A funny thing happened on the way...

MUSICAL Side by Side by Sondheim Greenwich Theatre
"Is it a play? Is it a show? Is it an excuse for royalty payments?" Compere Dawn French has a point. We live in the compilation era. The likes of Good Rockin' Tonite, Five Guys Named Moe, Only the Lonely and Smokey Joe's Cafe all attest to the wisdom of abandoning the search for new musicals when stringing hits together is a surer route to success. Side by Side by Sondheim dates from the good old days (1976 since you ask), so its creators Ned Sherrin and David Kernan cannot be accused of jumping on the Greatest Hits bandwagon. Despite London productions of A Funny Thing Happened on the Way to the Forum, Company and A Little Night Music, this was the show that really introduced the British public to Stephen Sondheim.

More worryingly, it also set the style for "sophisticated" cabaret shows from there to the end of the century: an MC, piano(s) and singers perched coyly on bar stools, preferably black leather and chrome. Unlike the uneven revival at the old Donmar Warehouse, the first thing you notice about Matthew Francis's crisp production is that he is having none of that. Rather than punching out the buoyant, winning opening number (from A Funny Thing... where it performed the same function) his singers lounge around Lez Brotherston's smart Manhattan apartment set, musing and playing with the lyric. It's a nice touch, typical of his desire to inject the show with zest.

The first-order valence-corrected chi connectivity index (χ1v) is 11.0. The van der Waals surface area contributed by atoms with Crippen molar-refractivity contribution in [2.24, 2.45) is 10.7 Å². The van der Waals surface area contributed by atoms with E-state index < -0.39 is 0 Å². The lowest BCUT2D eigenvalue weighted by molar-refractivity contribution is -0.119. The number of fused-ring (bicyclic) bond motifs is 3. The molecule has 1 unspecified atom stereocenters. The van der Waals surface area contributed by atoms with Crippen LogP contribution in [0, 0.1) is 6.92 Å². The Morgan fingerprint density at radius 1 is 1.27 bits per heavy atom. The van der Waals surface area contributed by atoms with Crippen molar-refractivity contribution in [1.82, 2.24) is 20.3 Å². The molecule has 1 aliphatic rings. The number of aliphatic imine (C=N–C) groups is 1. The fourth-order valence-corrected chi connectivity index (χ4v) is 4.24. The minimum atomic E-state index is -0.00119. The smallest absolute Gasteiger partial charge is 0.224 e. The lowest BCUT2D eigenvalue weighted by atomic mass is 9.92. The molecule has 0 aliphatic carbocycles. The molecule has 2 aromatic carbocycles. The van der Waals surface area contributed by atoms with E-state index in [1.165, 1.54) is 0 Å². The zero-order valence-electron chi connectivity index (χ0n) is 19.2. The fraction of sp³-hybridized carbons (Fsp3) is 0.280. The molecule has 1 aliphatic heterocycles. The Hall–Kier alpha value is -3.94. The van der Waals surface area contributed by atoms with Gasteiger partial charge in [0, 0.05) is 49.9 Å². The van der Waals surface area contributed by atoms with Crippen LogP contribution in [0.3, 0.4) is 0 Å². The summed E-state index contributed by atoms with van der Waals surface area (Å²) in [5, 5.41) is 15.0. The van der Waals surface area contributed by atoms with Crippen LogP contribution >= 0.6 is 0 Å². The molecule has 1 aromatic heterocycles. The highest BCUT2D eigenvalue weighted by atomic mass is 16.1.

On the face of it there's nothing new. Aside from odd snatches of material in the two-piano arrangements up to and including Assassins (1991), everything stops at Pacific Overtures (1976) from which we get the haunting sailors' trio "Pretty Lady". What is new is Francis's eye for detail and adroit casting. Letting talents like Liza Sadovy and Kathryn Evans loose with songs as strong as these proves once and for all that Sondheim's lyrical and musical demands require real voices. "Getting Married Today", the hilarious nightmare wedding song from Company, is the perfect illustration. Acting talent alone won't make the bride's breathless, helter-skelter neurotic patter work. Evans has the faultless diction and iron breath control to make the lyric, well, sing. Similarly, Sadovy's technical command above the stave means that instead of hearing the usual vague high warbling you get crystalline singing and all the jokes too.

"Something's Coming" from West Side Story replaces the duet "We're Gonna Be Alright" and shows off David Malek's vigour and rhythmic strength, but too often he misses irony and generalises emotions. In less distinguished company it would be less noticeable, but he should listen to Evans's feline toying with the slow burn of "I'm Still Here" or learn from Sadovy's magnificently restrained "Losing My Mind", a song nearly always ruined by overkill.

There are problems. Horribly over-energetic choreography does nothing but make the performers look uncomfortable and the strippers' trio "You Gotta Get a Gimmick" is dead in the water, but the performances put such things in the shade. Francis has raided his address book for celebrity MCs (next week it's Roy Hattersley, discuss) but tonight is your last chance to catch Dawn French in full flight. A friend observed, tartly, "it's Sondheim's best show". It isn't, but there are times when they make you believe that's true. Hurry on down.

Booking: 0181-858 7755. To 6 Sept

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